Peninsula Tour- A Fort, A Mana and Paddy fields

 In the heart of Palakkad, lies a fort.  

It is not known, as to when the fort was originally built. Hyder Ali found its location strategic and captured the fort in the 1700’s.  The fort, as it stands today, has been rebuilt by Hyder Ali.

The well preserved monument is accessible through a walkway, where a drawbridge over a moat once existed.  The fort is square with bastions and ramparts  that encircle a large garden in the centre, which is now used for exhibitions and public gatherings.

The original walls of laterite blocks and stone are intact and have weathered and aged beautifully. There are signs of restoration in the watch towers which have been undertaken by the Archaeological Survey of India.  There is a small temple within and is used for worship even today.

Varikkasseri Mana- (Mana means house in Malayalam) is a 1000 year old home built in the Kerala style of architecture.  It belonged to  a Namboodari family and today, some  of the descendants  who are a part of a trust maintain the Mana. I believe that a number of famous Malayalam movies have been filmed on the property.

There is a gate house, which is an entry to a Naalukattu  -a house where a courtyard is created alongside 4 sections. There are murals  depicting mythology at the entrance- these are dated between 15th and 19th centuries.   Construction is largely of Laterite blocks  which are exposed , although there is lime plaster in some of the internal and external walls.  The laterite blocks are intact and even today, there is little chipping or erosion. The columns are of wood with intricate carving on the capitals.  There are interlocking wooden members to lock doors and wooden shutters with vertical bars, with hooks and eyes to close them, make up windows. Reminds me of my grandpa’s house in Chennai.

There are two kitchens- one with a countertop and housing to place firewood. Small lugs come out of the counter to seat vessels. There is a window that connects to a well. Water for cooking was directly accessible through this window.

The other kitchen has similar housing for vessels but of a much larger size and located on the floor. Some walls of this room are completely defaced by graffiti.  Wooden  slats on the windows of the kitchen and adjoining pantry and other associated rooms, allow entry of light and were, probably,  smoke extractors.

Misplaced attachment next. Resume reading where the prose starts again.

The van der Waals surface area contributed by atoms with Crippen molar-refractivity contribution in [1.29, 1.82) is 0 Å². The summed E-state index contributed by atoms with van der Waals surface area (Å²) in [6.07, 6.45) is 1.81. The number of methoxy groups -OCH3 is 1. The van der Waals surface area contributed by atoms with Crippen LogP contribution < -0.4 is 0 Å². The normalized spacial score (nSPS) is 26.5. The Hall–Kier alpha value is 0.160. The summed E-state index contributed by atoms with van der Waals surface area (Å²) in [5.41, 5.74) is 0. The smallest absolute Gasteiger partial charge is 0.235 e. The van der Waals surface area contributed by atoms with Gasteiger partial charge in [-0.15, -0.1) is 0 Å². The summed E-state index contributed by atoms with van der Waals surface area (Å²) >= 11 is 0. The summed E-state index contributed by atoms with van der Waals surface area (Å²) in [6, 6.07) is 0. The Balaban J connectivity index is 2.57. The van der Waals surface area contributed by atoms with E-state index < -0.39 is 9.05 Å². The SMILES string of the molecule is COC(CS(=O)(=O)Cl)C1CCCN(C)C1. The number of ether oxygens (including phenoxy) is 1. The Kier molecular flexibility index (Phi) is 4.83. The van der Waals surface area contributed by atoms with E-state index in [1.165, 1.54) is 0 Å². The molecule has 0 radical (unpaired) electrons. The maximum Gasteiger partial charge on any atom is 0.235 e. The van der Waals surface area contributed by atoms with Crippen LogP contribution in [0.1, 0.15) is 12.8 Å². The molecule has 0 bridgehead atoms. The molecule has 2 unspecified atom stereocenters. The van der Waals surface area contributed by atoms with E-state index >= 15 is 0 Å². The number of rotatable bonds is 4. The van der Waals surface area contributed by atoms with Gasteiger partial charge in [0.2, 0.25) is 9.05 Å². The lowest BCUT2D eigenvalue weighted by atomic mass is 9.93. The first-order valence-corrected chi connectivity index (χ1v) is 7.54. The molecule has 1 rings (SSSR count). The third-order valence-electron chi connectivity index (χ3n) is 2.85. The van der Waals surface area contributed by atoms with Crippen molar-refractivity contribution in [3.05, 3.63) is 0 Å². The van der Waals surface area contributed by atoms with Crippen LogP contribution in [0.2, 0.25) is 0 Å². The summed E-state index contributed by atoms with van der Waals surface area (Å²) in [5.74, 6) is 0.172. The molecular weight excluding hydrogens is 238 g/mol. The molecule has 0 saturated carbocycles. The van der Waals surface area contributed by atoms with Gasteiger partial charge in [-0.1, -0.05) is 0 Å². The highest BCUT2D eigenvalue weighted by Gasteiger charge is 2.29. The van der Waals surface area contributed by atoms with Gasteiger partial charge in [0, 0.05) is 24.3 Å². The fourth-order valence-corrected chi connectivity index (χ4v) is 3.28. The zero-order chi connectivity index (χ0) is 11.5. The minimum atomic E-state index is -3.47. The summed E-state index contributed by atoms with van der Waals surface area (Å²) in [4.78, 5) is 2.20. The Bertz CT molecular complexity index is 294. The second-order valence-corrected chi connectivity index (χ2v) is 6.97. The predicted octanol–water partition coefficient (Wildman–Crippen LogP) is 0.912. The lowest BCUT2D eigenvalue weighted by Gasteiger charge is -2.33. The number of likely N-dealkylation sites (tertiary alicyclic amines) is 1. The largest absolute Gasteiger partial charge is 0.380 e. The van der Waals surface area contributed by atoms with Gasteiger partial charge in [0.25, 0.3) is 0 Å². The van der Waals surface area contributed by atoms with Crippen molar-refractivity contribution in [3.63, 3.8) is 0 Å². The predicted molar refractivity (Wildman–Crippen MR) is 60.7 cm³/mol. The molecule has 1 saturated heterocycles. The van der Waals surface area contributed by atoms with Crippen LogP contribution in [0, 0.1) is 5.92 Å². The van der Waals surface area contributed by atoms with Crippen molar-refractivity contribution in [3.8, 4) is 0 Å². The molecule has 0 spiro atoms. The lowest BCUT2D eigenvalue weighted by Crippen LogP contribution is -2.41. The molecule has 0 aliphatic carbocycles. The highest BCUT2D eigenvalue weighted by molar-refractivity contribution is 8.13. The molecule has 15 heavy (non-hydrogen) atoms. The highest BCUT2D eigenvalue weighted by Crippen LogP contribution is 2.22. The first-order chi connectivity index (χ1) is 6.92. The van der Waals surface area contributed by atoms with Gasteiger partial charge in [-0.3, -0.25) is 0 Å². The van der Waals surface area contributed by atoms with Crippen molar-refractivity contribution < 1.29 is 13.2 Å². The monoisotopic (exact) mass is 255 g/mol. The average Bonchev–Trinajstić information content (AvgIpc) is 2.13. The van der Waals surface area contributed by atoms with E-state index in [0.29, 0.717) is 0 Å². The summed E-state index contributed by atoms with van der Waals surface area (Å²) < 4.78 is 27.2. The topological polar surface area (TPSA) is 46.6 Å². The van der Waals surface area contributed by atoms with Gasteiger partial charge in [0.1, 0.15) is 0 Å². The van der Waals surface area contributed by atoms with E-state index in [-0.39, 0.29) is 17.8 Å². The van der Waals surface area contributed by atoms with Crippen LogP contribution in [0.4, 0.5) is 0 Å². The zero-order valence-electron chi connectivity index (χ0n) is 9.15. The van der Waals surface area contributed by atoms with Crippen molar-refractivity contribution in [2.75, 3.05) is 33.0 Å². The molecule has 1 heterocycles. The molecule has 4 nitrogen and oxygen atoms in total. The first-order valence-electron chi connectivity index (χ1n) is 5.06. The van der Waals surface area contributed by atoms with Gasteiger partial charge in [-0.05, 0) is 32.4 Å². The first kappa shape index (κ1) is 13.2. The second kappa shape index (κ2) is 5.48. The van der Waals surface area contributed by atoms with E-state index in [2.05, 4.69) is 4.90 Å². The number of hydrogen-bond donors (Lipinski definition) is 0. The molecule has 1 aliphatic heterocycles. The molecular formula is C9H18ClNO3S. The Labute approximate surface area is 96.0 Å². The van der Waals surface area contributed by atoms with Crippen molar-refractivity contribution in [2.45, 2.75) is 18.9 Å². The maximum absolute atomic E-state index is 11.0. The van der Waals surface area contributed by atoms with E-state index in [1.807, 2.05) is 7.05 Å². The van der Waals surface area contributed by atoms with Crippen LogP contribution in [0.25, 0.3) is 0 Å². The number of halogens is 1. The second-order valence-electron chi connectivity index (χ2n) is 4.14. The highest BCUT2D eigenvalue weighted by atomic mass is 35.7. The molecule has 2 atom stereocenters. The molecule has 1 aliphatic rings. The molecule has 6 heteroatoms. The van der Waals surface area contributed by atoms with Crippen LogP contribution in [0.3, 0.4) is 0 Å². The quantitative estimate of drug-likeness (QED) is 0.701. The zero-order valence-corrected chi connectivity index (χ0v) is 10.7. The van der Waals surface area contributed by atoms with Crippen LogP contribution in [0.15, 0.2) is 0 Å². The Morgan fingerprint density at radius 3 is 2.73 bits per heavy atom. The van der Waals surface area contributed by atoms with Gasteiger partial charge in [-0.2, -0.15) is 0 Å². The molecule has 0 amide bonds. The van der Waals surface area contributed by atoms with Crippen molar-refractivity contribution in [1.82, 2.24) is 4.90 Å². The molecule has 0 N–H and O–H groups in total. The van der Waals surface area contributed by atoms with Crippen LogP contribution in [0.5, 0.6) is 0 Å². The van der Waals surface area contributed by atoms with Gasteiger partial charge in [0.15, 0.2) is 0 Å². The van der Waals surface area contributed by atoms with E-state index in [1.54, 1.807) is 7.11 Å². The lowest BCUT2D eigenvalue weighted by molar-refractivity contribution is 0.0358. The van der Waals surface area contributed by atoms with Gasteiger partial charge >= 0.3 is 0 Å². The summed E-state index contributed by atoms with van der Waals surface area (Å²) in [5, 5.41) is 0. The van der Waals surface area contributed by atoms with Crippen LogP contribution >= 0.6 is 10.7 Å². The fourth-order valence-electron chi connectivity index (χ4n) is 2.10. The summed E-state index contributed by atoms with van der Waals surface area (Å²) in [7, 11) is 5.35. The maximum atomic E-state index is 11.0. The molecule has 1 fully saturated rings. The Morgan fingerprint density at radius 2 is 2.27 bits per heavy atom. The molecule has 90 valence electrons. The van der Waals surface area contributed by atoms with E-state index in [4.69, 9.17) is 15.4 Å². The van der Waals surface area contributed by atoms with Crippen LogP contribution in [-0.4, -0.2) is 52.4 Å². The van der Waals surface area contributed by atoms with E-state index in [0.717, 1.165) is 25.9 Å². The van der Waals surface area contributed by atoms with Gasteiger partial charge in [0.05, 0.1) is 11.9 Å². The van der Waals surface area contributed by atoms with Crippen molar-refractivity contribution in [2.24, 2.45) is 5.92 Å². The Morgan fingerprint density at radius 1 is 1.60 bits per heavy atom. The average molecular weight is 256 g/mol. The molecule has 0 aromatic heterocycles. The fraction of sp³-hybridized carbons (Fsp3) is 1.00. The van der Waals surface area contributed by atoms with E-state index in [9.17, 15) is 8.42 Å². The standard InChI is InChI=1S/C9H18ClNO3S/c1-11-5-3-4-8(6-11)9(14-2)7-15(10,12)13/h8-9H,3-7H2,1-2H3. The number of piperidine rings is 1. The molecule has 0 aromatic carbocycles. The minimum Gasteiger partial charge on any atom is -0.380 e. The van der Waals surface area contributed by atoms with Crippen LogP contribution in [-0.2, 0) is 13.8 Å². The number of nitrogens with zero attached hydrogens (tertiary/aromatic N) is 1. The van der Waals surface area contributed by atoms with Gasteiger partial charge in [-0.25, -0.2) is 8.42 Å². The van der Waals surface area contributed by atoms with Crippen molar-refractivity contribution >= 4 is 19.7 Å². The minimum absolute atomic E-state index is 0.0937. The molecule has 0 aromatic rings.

The Mana is clearly a popular spot for visitors and it is crowded over weekends. It was difficult to photograph with so many people milling around.

Our stay at Palakkad was alongside Malampuzha dam and we  drove past  and stopped at paddy fields during our stay. I have gone berserk photographing these. Ranjit had to make stops every time we drove past one.

There are hundreds of shades of green  and as far as the eye can see. There are coconut plantations with small houses within,  small water channels with ibises and egrets,  and in the distance, there are hills. I have  created a whole album just for the paddy fields and I could not get enough of the view.

Here is a link to my madness….

3 thoughts on “Peninsula Tour- A Fort, A Mana and Paddy fields

  1. Mana and the fort are something to check out while in Palakkad. Had not seen the wooden drum style pulley of this size earlier.

    Your picture of the paddy fields and your desire to stop and soak in the experience brings back the past memories. To reach our ancestral house, we had to walk on the small bunds through the paddy fields, criss-crossing small irrigation streams along the way. There would be coconut and arecanut trunks kept as bridges without any handrails. So walking across them after a drizzle would often be like walking on balancing beam. Slipping, falling and dirtying ones clothes were integral to the walk. Come monsoon the fields will be under water and you had to rely on past knowledge, experience and instinct to avoid falling into the water.
    The large tracts of paddy fields are now replaced by colony style housing with a handful of paddy fields patches. I invariably roll down the car windows when I drive past paddy fields or water bodies, something I just can’t resist. Nostalgia … Loved the pictures and description..


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